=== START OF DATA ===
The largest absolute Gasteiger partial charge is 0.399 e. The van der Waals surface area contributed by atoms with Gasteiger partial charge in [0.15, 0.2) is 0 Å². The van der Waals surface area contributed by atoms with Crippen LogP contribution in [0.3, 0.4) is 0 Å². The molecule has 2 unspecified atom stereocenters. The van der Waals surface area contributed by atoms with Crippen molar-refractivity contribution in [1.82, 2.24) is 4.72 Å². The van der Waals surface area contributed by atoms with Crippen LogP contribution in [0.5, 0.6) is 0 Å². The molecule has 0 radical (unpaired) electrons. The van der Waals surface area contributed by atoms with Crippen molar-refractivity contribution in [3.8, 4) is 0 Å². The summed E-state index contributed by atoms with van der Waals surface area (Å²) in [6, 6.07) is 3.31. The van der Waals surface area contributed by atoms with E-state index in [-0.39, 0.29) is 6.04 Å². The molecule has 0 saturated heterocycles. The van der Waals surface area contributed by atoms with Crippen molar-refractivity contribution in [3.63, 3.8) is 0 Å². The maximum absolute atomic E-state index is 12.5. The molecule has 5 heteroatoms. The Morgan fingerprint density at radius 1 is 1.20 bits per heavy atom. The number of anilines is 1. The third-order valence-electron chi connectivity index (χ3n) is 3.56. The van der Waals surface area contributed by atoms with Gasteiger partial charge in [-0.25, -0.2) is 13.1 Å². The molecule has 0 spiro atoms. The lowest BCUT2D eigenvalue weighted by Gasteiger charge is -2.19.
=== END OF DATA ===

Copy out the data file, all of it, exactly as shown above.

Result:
The largest absolute Gasteiger partial charge is 0.399 e. The van der Waals surface area contributed by atoms with Gasteiger partial charge in [0.15, 0.2) is 0 Å². The van der Waals surface area contributed by atoms with Crippen LogP contribution in [0.3, 0.4) is 0 Å². The molecule has 2 unspecified atom stereocenters. The van der Waals surface area contributed by atoms with Crippen molar-refractivity contribution in [1.82, 2.24) is 4.72 Å². The van der Waals surface area contributed by atoms with Crippen LogP contribution in [0.5, 0.6) is 0 Å². The molecule has 0 radical (unpaired) electrons. The van der Waals surface area contributed by atoms with Crippen molar-refractivity contribution in [3.8, 4) is 0 Å². The summed E-state index contributed by atoms with van der Waals surface area (Å²) in [6, 6.07) is 3.31. The van der Waals surface area contributed by atoms with E-state index in [-0.39, 0.29) is 6.04 Å². The molecule has 0 saturated heterocycles. The van der Waals surface area contributed by atoms with Crippen molar-refractivity contribution in [3.63, 3.8) is 0 Å². The maximum absolute atomic E-state index is 12.5. The molecule has 5 heteroatoms. The Morgan fingerprint density at radius 1 is 1.20 bits per heavy atom. The number of anilines is 1. The third-order valence-electron chi connectivity index (χ3n) is 3.56. The van der Waals surface area contributed by atoms with Gasteiger partial charge in [-0.25, -0.2) is 13.1 Å². The molecule has 0 spiro atoms. The lowest BCUT2D eigenvalue weighted by Gasteiger charge is -2.19.